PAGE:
People see what they want to see. Therefore, they believe what they want to believe. Bored with Europe’s usual tourist attractions, writer Hanum Salsabila Rais, daughter of politician Amien Rais, decided to dig deeper into the history of Islam in Europe.
Coming from the world’s most populous Muslim country to secular Europe, Hanum conveyed her findings in “99 Cahaya di Langit Eropa” (“99 Lights in the European Sky”).
The movie adaptation of Hanum’s book, released under the same title, began playing in Indonesian cinemas last week. At the press conference in Jakarta on Friday, Hanum said she was approached by many production houses who wanted to turn it into a major motion picture.
“Initially I didn’t want my book to be adapted, but I realized a movie can have a stronger impact on people, and will reach a wider audience [than the book],” Hanum said. “I did ask for the director not to cut too much, and he fulfilled my wishes, so I am quite happy with the movie.”
The book, which has been reprinted more than 20 times, certainly has a major missionary endeavor to represent Islam. Director Guntur Soeharjanto said he understands the need for the story to highlight the history of Islam.
In the movie, Hanum (Acha Septriasa) and her husband Rangga (Abimana Aryasatya) are embracing their new life in Vienna, Austria, after Rangga accepts a scholarship for graduate school. They are exposed to new values, which often clash with their religious lifestyle.
Hanum then meets Fatma (Raline Shah), a Turkish lady who shows him the many traces of Islam’s inheritance and history throughout Europe. Meanwhile, Rangga and his Pakistani friend Khan (Alex Abbad) also struggle to adjust to their Islamic life, especially when it comes to halal food and praying space.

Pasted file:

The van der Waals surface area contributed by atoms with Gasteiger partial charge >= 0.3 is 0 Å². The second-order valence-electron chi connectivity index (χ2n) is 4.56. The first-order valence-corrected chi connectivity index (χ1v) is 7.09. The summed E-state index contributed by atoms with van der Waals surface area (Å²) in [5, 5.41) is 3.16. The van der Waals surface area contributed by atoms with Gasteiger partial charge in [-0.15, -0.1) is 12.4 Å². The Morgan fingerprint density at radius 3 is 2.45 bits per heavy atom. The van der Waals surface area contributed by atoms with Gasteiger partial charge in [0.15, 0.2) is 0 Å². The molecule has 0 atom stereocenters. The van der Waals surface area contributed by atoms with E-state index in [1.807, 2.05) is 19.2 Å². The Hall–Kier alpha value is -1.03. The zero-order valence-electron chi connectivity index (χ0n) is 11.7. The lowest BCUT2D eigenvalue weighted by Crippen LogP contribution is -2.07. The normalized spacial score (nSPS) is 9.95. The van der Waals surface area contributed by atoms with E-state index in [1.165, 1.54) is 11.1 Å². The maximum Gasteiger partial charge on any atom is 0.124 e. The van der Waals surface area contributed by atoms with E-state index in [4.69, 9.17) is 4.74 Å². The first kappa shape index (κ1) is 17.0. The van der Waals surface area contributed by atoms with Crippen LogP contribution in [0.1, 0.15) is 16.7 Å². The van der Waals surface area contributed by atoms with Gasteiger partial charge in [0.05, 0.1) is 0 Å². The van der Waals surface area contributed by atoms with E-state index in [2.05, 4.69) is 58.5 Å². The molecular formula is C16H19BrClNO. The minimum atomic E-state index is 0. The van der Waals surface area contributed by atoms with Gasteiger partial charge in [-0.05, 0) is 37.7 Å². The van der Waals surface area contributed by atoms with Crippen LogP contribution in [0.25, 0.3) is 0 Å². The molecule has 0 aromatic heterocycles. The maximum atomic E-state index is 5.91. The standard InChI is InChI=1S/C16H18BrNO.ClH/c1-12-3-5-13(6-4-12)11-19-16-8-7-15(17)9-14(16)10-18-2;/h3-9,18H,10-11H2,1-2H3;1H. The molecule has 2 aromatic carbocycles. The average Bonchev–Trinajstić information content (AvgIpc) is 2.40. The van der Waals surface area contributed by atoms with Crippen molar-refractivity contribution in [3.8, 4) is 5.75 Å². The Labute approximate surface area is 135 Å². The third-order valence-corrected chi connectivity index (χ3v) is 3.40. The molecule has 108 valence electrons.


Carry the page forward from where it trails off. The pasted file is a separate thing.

After soaking herself in the history of Islam in and around Vienna, Hanum decided she wants to see more. Fatma puts her in touch with Marion (Dewi Sandra), a French woman who converted to Islam after learning about the religion’s history. Hanum’s journey will be portrayed in the second installment of the movie.
Guntur also added extra bits to enhance the drama in the movie. One of these parts comes when Rangga teaches his friend Stefan (Nino Fernandez), who is very skeptical about Islam, to fast. It is a scene close to reality, as fasting is a religious activity that usually alarm non-Muslim people.
Maxima Pictures was working with the European Union while making the movie. According to Guntur, they didn’t mind the portrayal of secularism in the story.
“They even told me it has to be visualized so more people know about their [stance in secularism],” he said.
It was pretty interesting that Hanum decided to choose Maxima Pictures, mostly known for making cheap horror movies such as “Menculik Miyabi” (“Kidnapping Miyabi”), “Air Terjun Pengantin” (“Bride’s Waterfall”) and “Suster Keramas” (“Evil Nurse”).
Executive producer Yoen K said Maxima had undergone a major rebranding for the past two years, and stories like “99 Cahaya” fits the company’s bill. In a separate interview with the Jakarta Globe earlier this year, Yoen said people no longer put their interest in sexy comedies, so he needed to renew his direction.
Teaming up with Guntur, he produced “Tampan Tailor,” a touching drama about father and son, that surprised everyone.
The film took two months of filming in Vienna, Paris, Cordoba (Spain) and Istanbul (Turkey). Right now, they are setting the date to film the second installment, which requires a cold environment.
‘99 Cahaya di Langit Eropa’Directed by Guntur SoeharjantoStarring Acha Septriasa, Abimana Aryasatya, Nino Fernandez, Dewi Sandra, Alex Abbad, Raline Shah106 minutesIndonesian